Tomorrow I’m going to Chengdu, Sichuan, to teach for three weeks. You can find it on a map of China if you look inland, to the southwest. Heading west from Shanghai – far west – it’s the last big city, after that it’s mountains all the way to India. Simona, Leonardo and I were there four years ago. Before we left on that trip, I prepared by reading Fuchsia Dunlop’s Shark’s Fin & Sichuan Pepper, a memoir of her time as a cooking student in that city. Which is to say I was reading about food, which is one excellent reason to go there. On return to London I bought three of her cookbooks, (Land of Plenty [Sichuan], Revolutionary Chinese Cookbook [Hunan], and Every Grain of Rice), and they’ve been good investments.
Sometime back I posted a comment on the proposed housing + commercial development of the old gasworks site near Turnpike Lane. That post focussed on parking – I thought (and still think) that the site is handy enough to public transport (bus, tube, rail) and to retail services that it could, and should, be parking free. For reasons detailed below, I didn’t say anything about the failure to open the Moselle Brook (which runs in a culvert under the site) to daylight. It is time to come back to that now, and if you’re a Haringey resident I hope you’ll take the time to address this point in a response to the consultation. Continue reading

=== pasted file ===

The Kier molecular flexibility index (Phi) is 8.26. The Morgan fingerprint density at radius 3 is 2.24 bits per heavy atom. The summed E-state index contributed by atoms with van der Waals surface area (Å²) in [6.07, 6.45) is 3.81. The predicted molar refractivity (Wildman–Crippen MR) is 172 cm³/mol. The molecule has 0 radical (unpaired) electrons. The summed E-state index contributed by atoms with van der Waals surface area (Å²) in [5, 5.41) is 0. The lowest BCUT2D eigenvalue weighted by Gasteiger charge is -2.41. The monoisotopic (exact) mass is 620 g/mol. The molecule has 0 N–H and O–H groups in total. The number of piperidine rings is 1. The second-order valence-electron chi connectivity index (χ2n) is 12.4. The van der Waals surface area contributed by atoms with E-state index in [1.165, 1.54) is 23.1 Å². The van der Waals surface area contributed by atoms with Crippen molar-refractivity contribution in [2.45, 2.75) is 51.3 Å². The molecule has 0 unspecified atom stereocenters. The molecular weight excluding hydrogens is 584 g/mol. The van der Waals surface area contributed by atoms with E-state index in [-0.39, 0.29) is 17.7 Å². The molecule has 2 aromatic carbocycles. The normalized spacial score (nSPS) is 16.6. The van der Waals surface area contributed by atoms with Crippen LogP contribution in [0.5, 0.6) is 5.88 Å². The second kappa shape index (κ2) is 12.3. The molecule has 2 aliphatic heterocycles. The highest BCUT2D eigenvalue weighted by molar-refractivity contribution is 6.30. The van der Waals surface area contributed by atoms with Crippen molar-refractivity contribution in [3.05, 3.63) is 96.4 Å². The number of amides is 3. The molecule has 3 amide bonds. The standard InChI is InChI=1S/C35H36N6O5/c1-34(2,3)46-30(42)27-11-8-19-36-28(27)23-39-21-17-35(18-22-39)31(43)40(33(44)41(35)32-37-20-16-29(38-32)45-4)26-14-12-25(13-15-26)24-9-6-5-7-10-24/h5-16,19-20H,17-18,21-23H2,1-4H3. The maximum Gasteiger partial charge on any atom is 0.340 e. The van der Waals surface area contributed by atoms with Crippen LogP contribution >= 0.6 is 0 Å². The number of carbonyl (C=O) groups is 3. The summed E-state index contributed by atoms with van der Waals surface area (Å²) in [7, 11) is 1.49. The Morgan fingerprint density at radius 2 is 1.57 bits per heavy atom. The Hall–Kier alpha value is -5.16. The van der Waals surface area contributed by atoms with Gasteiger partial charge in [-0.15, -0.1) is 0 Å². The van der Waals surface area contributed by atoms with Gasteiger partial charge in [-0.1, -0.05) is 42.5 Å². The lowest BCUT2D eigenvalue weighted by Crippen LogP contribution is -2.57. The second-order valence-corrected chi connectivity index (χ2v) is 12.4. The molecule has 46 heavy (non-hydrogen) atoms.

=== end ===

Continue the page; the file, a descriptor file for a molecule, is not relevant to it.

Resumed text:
Attention conservation notice: nerdish.
Marking papers about papers, sometimes one needs to read the latter. So I’ve just read Tourish, Craig & Amernic’s paper “Transformational Leadership Education and Agency Perspectives in Business School Pedagogy” (British Journal of Management 2010). Everything grim they say about transformational leadership and the cult of the rock strar CEO and the role of business schools in promoting and legitimating it is, I think, correct. What they miss Continue reading